Matthew Keenan

Archive for January, 2016

Sluggers baseball: Old school meets new school (originally published June 2006)

by on Jan.05, 2016, under Uncategorized

There was a time, long ago, when every grade school had its own sandlot baseball

team. And every grade school boy played on it. In the ’60s and ’70s, countless

kids passed the time on summer days playing pickup baseball games. They filled

the lineup with ghost runners and other things passed down from older brothers.

In my western Kansas town, Homerun Derby was the time-honored tradition.


The chain-link fence was about a hundred feet from home and everyone had a

shot to “park it” as we used to say. Back then, we rode bikes to practice and carried

a wood bat signed by Babe Ruth. Never mind that he’d been dead for 30

years. We did other crazy things, like drink water from a garden hose and mow

yards. Seasons lasted 10 games, and after each game you went to Dairy Queen for

a slushie.


But between 1974 and today, something happened to youth baseball. It ceased to

be sandlot. Someone decided baseball had to be serious. That you had to play 40

games and compete in tournaments in cities like Omaha.

Coaches formed premier teams. That meant good players got cherry-picked and

bad players got cut. Every game players were not just competing against their

opponent, they were competing for a roster spot.


Equipment got complicated too. Kids started accumulating things like bat bags and

batting gloves. Coaches followed suit. Neighborhood teams began to go the way of

the dodo bird. And baseball as a sport, not surprisingly, began to suffer. Surveys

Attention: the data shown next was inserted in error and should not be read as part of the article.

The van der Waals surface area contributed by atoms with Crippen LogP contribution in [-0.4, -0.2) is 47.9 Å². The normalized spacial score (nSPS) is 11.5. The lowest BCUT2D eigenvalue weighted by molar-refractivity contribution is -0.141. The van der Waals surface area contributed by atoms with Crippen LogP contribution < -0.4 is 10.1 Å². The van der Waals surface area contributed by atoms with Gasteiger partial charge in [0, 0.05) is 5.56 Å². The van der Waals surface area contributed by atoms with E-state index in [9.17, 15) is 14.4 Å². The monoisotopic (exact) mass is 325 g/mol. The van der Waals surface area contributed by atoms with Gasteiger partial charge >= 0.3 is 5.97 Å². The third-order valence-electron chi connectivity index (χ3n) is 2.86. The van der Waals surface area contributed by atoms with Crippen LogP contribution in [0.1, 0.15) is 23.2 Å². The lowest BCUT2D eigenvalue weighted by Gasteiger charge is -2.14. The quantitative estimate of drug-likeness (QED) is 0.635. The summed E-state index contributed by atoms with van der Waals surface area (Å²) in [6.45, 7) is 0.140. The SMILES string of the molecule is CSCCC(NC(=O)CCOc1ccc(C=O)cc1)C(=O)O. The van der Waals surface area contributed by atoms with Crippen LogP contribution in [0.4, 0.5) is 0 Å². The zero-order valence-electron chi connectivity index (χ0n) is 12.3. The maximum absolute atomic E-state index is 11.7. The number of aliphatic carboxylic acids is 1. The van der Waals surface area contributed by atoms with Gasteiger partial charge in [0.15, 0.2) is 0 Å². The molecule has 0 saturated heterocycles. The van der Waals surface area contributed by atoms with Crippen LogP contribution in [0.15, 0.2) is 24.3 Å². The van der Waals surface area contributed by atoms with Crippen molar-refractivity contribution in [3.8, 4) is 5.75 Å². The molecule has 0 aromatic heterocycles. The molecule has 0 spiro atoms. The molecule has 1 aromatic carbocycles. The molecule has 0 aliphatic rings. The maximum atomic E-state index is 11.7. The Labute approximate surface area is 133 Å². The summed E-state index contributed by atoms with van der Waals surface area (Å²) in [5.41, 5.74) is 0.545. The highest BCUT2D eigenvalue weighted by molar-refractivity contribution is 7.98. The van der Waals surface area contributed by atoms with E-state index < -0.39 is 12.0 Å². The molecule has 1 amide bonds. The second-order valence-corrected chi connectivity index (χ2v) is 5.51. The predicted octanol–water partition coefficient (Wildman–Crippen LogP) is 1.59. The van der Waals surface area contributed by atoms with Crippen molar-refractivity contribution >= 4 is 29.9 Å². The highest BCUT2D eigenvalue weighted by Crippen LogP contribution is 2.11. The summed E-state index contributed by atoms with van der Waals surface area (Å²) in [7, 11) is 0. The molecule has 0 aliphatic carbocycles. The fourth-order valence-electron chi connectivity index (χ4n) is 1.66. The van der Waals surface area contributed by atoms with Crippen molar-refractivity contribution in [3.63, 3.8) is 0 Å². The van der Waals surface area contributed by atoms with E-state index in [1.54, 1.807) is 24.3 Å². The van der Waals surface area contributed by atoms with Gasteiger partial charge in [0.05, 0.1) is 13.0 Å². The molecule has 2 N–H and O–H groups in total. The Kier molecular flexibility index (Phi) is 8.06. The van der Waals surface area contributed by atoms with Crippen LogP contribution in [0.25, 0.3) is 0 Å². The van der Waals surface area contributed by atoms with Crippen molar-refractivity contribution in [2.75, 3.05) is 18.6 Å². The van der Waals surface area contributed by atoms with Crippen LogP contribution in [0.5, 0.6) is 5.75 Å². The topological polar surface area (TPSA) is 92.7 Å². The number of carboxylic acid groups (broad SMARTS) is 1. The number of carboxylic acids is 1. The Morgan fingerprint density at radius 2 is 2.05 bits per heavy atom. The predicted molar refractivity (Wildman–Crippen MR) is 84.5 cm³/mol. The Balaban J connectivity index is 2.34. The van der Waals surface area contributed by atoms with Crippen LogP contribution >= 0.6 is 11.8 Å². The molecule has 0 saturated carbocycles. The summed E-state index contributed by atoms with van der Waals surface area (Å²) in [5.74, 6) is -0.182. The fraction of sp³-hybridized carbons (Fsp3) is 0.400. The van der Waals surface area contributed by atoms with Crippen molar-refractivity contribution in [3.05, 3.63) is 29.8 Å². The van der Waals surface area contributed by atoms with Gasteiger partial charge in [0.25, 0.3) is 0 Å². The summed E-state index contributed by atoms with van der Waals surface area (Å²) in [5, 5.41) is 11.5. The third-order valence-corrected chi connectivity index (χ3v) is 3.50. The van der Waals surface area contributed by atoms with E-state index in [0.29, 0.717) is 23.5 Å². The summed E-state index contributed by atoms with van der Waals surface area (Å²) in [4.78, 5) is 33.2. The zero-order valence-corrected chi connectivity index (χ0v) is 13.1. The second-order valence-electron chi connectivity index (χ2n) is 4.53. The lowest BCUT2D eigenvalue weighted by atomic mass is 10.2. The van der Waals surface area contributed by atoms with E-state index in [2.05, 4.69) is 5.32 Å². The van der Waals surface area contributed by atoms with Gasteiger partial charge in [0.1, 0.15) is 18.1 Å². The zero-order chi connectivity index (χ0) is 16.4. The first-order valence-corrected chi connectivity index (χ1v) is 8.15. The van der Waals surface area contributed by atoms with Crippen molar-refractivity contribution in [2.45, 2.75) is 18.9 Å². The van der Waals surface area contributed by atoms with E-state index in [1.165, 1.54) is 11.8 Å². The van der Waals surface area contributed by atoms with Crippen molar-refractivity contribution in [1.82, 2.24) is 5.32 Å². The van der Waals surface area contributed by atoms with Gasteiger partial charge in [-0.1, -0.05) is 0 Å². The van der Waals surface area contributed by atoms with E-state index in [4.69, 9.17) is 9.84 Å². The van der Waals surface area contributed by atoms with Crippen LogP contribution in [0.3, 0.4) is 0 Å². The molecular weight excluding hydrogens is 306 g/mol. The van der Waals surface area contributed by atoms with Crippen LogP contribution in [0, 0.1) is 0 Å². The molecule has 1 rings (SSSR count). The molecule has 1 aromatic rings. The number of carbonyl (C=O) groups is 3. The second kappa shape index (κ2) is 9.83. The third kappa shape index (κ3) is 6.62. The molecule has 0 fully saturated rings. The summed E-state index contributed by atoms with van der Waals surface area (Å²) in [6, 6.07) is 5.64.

reflect that of all the team sports, baseball is losing players faster than any other.


Our Leawood neighborhood was not impervious to all this. So in 2003 through a

set of circumstances I hope to never repeat, I found myself coaching the school

baseball team. And on the day of the Blue Valley sign-ups, four of my best players

got “recruited away” by another coach. That day was one I would like to forget.


So that weekend I sat down with my fourth-grade son Robert and cobbled

together a roster of new players. Experience, and talent level, was not a consideration.

And that summer the Nativity Sluggers, not surprisingly, went 1-11. The

next year we doubled our win total.


Yet, somewhat to my surprise, everyone was having fun. None of the players

knew or cared about our standings. Any my wife reminded me this team would

never have a problem that curses other teams: No rival coach would steal these



And so in spring 2005, something quite unexpected happened. In early March,

while practicing at a neighborhood ball diamond I noticed a boy ride his bike to

the field. He lived nearby. But this was not just any kid.


This was the best pitcher, the best hitter in Nativity Parish school. One of the

four players who abruptly left our team for greener pastures. He also happened to

be my son’s best friend.


As I pitched batting practice he walked to the outfield and started shagging balls.

Later he picked up a bat. Ten minutes later he was still hitting pitches that were

landing in neighboring subdivisions. I quickly learned that he quit his premier

team. In fact, he was not on any team. And so at the end of practice I did what

any good coach at that point: I took him to Sonic. There I ordered the

usual—chili cheese dogs and a Sonic Blast.


When I dropped him off at his house, I played closer: “We have room for another

player if you are interested.” His response was quick. “I’ll play.”


And then one addition became two. Yes, the second best player in the school.

And the Sluggers won games we used to lose. Kids at the bottom of the lineup got

better. Kids at the top got a lot better. Parents came to games in droves and

brought brothers, sisters, neighbors, friends. Like the Royals. Only fewer errors.


And we made many return visits to Sonic.


And no we didn’t play 30 games, we played 15. But when the season was over we

went from worst to almost first in the Blue Valley League. So this summer, I’m

happy to say, that in one city, one neighborhood, sandlot baseball is back.

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Our family Christmas Card, 2015. Merry Christmas, Happy Holidays to all

by on Jan.03, 2016, under Uncategorized

christmas card 2015

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